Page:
MUNICH (Reuters) – Bayern Munich saw annual turnover dip slightly to 523.7 million ($554.86 million) in the 2014/15 fiscal year but still broke the half a billion barrier for the second successive year as club bosses demanded bigger TV deals to close the gap with the Premier League.
The Bundesliga champions, Germany’s richest club and one of the wealthiest in the world, posted a 528 million euros turnover in the last financial year, their best result in 114 years.
Profit stood at 23.8 million euros, up from just over 16 million after tax, while earnings before interest, tax, depreciation and amortisation rose to 111.3 million euros, up from 98.7 million last year.
Club membership also rose to 270,329 up from 251,000 the previous year.
But CEO Karl-Heinz Rummenigge urged the German Football League (DFL) to ensure better television rights deals if German clubs are to remain competitive as higher revenues for English clubs meant bigger salaries for players.
“That means transfer sums and salaries will rise sharply in the coming years. The Bundesliga will feel it and Bayern too. We are already feeling it,” Rummenigge said.
The annual German figure of about 800 million euros for TV rights is a fraction of the almost three billion euros English top flight clubs will net per season from broadcasters Sky SKYB.L and BT BT.L under a new contract running between 2016 and 2019.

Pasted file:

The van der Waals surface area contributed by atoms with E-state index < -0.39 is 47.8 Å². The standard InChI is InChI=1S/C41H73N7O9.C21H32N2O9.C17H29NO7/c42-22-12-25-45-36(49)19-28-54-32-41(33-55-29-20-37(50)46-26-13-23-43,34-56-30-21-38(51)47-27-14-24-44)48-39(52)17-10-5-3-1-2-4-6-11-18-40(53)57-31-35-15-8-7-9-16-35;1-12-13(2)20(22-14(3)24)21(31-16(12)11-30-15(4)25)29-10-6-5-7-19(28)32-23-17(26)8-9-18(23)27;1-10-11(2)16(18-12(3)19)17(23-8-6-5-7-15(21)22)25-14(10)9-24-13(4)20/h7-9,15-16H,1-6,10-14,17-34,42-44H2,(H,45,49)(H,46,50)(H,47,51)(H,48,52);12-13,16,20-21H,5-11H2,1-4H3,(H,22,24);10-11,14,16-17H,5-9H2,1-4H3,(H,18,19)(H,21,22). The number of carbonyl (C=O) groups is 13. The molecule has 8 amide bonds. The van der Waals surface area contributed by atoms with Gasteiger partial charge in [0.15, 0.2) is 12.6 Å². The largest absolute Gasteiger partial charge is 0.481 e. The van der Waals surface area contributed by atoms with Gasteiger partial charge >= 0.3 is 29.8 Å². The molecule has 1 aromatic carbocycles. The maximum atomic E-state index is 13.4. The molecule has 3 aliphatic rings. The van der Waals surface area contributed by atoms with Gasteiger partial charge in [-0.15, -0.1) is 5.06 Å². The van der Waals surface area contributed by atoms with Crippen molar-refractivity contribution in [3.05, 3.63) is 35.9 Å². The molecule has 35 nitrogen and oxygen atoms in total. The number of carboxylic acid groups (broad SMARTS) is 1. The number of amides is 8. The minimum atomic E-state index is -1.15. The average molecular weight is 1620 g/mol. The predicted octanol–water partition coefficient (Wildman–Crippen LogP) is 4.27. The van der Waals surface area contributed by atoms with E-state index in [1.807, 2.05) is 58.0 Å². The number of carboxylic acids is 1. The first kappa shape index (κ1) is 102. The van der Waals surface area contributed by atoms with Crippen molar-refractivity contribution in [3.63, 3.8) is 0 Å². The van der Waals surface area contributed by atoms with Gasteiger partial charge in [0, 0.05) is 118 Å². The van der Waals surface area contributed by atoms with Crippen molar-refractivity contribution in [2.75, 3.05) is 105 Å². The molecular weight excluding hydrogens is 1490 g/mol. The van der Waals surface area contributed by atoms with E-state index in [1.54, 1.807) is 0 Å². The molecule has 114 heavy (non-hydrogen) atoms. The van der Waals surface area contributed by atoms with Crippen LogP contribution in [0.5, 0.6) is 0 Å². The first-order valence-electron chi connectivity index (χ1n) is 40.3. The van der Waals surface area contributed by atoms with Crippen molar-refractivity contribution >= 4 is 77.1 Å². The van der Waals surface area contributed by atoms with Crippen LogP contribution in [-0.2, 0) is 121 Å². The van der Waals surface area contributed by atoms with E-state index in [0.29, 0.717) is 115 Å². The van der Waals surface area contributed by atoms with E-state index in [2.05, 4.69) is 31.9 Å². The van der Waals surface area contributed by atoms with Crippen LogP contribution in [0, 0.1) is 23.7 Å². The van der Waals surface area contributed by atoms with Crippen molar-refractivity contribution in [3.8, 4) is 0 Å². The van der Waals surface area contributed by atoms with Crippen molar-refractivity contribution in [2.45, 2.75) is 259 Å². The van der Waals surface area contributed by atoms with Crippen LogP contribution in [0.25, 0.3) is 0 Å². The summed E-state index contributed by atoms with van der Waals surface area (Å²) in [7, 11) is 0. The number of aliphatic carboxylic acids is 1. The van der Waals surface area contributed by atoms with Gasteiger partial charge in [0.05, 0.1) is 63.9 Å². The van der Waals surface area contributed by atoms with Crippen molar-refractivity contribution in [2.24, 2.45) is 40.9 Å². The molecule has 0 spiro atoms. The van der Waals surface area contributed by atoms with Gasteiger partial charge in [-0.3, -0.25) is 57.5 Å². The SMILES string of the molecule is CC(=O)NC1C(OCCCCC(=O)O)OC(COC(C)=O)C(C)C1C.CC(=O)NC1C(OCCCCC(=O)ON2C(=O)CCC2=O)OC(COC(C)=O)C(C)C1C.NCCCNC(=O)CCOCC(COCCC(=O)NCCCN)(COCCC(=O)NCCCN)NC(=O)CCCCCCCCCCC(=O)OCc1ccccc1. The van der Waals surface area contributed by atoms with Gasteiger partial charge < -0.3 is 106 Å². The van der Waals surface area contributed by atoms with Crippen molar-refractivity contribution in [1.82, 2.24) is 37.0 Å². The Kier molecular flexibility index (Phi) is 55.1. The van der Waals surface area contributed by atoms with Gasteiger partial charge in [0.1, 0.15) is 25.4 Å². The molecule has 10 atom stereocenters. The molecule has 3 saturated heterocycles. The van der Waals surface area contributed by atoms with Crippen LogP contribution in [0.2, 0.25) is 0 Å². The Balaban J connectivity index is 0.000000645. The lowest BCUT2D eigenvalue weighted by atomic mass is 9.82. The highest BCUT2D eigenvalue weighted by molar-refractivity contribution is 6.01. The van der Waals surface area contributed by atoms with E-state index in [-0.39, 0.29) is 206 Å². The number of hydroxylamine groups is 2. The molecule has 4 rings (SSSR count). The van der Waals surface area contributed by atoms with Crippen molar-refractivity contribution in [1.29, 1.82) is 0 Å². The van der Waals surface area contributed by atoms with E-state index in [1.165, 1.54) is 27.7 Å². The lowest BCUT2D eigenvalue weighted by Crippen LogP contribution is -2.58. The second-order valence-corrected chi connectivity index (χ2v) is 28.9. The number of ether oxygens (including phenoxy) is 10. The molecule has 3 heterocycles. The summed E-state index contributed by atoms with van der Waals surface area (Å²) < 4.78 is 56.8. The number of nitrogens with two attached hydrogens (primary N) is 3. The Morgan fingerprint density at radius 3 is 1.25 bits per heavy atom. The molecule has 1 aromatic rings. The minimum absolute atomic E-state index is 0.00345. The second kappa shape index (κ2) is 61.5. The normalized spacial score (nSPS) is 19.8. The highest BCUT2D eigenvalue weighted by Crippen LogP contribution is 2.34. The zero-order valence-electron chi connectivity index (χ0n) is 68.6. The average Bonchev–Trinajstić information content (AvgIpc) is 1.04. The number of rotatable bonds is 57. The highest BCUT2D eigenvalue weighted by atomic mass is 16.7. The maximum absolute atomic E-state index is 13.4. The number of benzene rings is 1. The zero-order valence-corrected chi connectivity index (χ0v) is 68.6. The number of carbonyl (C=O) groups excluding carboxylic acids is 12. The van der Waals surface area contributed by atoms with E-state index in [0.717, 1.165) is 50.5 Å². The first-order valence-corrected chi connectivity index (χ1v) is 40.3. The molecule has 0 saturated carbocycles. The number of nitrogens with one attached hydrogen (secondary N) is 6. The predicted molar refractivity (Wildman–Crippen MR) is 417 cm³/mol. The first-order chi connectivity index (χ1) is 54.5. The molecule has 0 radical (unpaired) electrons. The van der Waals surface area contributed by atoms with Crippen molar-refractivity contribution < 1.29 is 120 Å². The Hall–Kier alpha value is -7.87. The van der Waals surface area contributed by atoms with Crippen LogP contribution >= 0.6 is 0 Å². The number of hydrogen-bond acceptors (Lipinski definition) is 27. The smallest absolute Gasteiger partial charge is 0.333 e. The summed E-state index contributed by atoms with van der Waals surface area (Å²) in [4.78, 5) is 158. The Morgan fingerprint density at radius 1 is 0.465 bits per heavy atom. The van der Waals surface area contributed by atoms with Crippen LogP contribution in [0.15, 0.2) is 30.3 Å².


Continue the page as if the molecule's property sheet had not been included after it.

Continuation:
“Bayern has its price, I can assure you a very high price, and there are reasons for that,” Rummenigge said. “I am not prepared to accept that Bayern is in 26th place (in annual TV rights revenues in Europe). This cannot be our aim,” he said. “I call on the DFL to urgently increase revenues… for clubs to remain competitive internationally.”
Bayern will receive 73 million euros from TV rights for the current season compared with Manchester United’s 210 million euros, Rummenigge said.
Bayern are top of the Bundesliga and eyeing a record fourth consecutive league title this season after their best start. They are also through to the Champions League knockout stage and in the running for the German Cup.
“We are experiencing the team’s best times of its 115-year history,” Rummenigge said. “Bayern remain financially solid and seriously structured. We want success but want to refinance it. Every euro spent must be a euro earned.”
(Reporting by Karolos Grohmann; Editing by Ken Ferris)